Photo by Cathal Kavanagh

It cost more than €100,000 to remove the marble fountain from Grand Canal Square last summer, according to documents released under the Freedom of Information Act.

And if we go back a few years, it cost more than €250,000 —  €268, 421.05 to be exact — to put it in, in the first place.

That’s a whole pile of money to spend on a water feature.

If you walked through Grand Canal Square outside the Bórd Gais Theatre between 2007 and the middle of last year, you probably noticed the stacks of marble triangles and bubbles of water. And you might have noticed when the fountain disappeared.

It’s unclear exactly why it was taken away. (There are legal proceedings going on relating to the fountain so Dublin City Council can’t talk about it, it seems.)

In 2013, the Dublin Docklands Development Authority asked planning consultants MacCabe Durney Barnes to take a look at how the square — which had cost €8m to develop — was performing as a public space, and to report back.

In April 2014, the consultants filed their report. Their main finding was that the square was “successfully fulfilling its design role as a significant public open space”.

But there was a “problem feature” it said: the fountain.

They recommended that “the existing water feature be removed and the area paved and that consideration is given to a replacement feature that would be designed to attract small children and be aesthetically pleasing to adults”.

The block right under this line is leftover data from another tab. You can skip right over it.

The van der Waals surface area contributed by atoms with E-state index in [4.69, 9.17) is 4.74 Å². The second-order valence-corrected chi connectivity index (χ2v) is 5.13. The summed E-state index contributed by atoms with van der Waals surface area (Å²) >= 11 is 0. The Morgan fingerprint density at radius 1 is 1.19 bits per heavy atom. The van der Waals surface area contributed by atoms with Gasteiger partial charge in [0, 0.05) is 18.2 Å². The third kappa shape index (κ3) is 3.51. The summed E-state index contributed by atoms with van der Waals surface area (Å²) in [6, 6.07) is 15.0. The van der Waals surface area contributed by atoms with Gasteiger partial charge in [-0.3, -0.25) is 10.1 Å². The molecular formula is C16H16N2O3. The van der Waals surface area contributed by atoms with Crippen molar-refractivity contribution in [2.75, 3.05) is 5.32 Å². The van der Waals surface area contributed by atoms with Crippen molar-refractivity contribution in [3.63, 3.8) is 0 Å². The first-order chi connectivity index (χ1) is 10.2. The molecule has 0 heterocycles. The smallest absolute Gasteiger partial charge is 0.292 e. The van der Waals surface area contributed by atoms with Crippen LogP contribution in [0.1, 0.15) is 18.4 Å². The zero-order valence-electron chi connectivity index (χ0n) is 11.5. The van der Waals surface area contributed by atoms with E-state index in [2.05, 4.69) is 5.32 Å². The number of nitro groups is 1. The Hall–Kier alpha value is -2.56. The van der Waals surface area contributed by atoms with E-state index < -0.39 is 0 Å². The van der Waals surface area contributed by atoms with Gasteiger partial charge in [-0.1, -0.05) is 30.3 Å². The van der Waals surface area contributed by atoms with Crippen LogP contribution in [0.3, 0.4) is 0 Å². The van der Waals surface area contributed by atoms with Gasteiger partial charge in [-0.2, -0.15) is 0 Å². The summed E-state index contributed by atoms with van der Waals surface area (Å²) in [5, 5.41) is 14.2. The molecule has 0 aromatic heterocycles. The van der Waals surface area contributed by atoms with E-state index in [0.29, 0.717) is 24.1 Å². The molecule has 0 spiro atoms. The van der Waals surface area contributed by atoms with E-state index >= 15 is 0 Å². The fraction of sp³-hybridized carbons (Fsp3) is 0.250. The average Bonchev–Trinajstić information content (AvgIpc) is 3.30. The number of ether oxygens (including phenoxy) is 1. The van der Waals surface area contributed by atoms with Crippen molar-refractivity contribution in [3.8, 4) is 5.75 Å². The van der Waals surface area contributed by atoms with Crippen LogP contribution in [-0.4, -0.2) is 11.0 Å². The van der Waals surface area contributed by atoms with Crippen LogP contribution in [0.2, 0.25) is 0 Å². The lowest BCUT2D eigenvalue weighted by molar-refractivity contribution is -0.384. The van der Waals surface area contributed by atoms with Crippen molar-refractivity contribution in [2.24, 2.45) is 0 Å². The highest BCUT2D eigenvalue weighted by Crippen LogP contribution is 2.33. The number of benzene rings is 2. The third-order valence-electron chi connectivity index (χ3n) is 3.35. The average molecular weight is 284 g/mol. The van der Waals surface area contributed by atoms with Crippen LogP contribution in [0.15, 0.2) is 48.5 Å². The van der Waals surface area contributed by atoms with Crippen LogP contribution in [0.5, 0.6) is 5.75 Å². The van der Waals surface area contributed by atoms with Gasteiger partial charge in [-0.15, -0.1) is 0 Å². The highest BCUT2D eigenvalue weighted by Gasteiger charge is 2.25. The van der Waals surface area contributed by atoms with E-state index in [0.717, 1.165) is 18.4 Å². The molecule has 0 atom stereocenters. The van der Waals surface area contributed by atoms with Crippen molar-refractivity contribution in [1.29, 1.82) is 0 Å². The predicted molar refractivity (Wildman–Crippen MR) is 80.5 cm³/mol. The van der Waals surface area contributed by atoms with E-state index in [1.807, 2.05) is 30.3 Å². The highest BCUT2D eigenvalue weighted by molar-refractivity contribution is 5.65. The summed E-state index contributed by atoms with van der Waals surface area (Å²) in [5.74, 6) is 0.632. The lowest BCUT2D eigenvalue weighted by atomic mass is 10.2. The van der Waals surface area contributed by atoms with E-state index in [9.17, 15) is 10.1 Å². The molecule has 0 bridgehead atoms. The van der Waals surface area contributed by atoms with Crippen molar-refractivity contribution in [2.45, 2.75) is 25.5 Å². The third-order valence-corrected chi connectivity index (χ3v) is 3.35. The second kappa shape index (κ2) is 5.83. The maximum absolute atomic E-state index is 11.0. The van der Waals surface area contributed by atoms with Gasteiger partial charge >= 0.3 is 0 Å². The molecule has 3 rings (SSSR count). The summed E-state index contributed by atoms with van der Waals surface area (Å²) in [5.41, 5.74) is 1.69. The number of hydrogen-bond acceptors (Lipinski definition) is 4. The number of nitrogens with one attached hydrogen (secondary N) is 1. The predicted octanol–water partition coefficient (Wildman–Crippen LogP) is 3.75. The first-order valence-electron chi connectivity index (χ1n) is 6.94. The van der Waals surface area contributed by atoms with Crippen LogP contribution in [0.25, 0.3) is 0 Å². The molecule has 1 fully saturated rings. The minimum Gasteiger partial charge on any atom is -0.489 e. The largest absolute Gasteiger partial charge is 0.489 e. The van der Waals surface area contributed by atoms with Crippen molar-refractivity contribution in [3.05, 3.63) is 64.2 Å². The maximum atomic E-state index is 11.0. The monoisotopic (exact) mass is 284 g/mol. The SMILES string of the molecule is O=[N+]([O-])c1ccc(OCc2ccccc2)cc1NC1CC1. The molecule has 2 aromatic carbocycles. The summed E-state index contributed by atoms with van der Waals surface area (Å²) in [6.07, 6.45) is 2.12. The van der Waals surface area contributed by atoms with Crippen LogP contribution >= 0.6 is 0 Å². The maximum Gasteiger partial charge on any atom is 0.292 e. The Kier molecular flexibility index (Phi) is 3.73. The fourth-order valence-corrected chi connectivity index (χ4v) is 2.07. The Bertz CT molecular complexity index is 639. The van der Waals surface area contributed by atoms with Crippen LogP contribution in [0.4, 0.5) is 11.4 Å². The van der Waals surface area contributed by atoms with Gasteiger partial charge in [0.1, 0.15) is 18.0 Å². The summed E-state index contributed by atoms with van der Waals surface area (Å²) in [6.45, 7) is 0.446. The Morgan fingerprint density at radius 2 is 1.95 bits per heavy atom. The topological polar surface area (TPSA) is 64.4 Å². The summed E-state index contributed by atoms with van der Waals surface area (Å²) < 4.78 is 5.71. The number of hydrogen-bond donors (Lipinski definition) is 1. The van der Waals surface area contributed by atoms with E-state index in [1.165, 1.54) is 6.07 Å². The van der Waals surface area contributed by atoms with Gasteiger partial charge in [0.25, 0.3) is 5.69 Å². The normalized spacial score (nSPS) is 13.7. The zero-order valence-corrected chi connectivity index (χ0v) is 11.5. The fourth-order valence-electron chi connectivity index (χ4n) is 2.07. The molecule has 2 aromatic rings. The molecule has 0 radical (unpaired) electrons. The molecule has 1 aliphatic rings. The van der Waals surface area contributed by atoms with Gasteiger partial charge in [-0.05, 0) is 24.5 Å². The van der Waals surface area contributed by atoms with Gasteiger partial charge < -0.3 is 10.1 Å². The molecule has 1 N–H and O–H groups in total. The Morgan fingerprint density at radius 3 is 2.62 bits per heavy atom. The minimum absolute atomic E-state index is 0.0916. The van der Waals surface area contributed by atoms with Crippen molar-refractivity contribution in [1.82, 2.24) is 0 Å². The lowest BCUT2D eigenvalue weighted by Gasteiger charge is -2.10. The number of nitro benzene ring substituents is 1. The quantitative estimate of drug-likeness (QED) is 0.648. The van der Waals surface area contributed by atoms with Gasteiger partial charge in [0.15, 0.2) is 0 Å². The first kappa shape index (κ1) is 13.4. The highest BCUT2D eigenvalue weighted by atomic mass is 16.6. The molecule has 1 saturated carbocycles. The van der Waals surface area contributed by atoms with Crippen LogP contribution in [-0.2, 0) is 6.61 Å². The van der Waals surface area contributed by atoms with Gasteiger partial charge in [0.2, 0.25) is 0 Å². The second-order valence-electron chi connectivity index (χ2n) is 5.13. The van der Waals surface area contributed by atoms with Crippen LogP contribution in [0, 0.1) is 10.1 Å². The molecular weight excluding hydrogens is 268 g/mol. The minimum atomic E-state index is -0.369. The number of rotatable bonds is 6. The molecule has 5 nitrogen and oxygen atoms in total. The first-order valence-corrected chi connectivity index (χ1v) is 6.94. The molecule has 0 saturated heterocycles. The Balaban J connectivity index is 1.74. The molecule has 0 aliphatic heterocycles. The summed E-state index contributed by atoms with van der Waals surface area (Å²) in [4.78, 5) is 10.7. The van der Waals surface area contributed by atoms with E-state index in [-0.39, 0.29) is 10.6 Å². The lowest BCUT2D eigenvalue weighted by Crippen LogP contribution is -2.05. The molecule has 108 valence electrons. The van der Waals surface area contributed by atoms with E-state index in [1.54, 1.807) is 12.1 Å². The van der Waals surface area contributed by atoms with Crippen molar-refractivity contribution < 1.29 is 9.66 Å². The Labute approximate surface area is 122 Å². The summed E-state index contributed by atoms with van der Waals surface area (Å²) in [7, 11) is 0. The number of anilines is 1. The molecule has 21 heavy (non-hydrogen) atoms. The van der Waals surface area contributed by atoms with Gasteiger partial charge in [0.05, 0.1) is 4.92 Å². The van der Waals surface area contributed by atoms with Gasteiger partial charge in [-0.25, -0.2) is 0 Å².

The feature was being damaged by mountain bikes, skateboards, and the weather. “Construction is not sufficiently robust to withstand the use that the feature is experiencing,” it said. Also, it didn’t look as good as it used to, the report’s authors found.

The report carried a warning too: “the feature represents a safety hazard”, it said and could leave the square’s management company open to litigation if anything happened.

The report offered three options: repair and maintenance in the future — although some of the risks around the feature might remain; ripping out the feature and paving the area, which was the “cheapest and easiest” option; or replacing it with a new feature.

Dublin City Council did not respond to queries about whether the damage to the feature could have been avoided, or the cost of the fountain and its removal.

Cathal Kavanagh is currently a student at Trinity College Dublin. He has writen for a number of publications around Dublin, including GoldenPlec and H&G.

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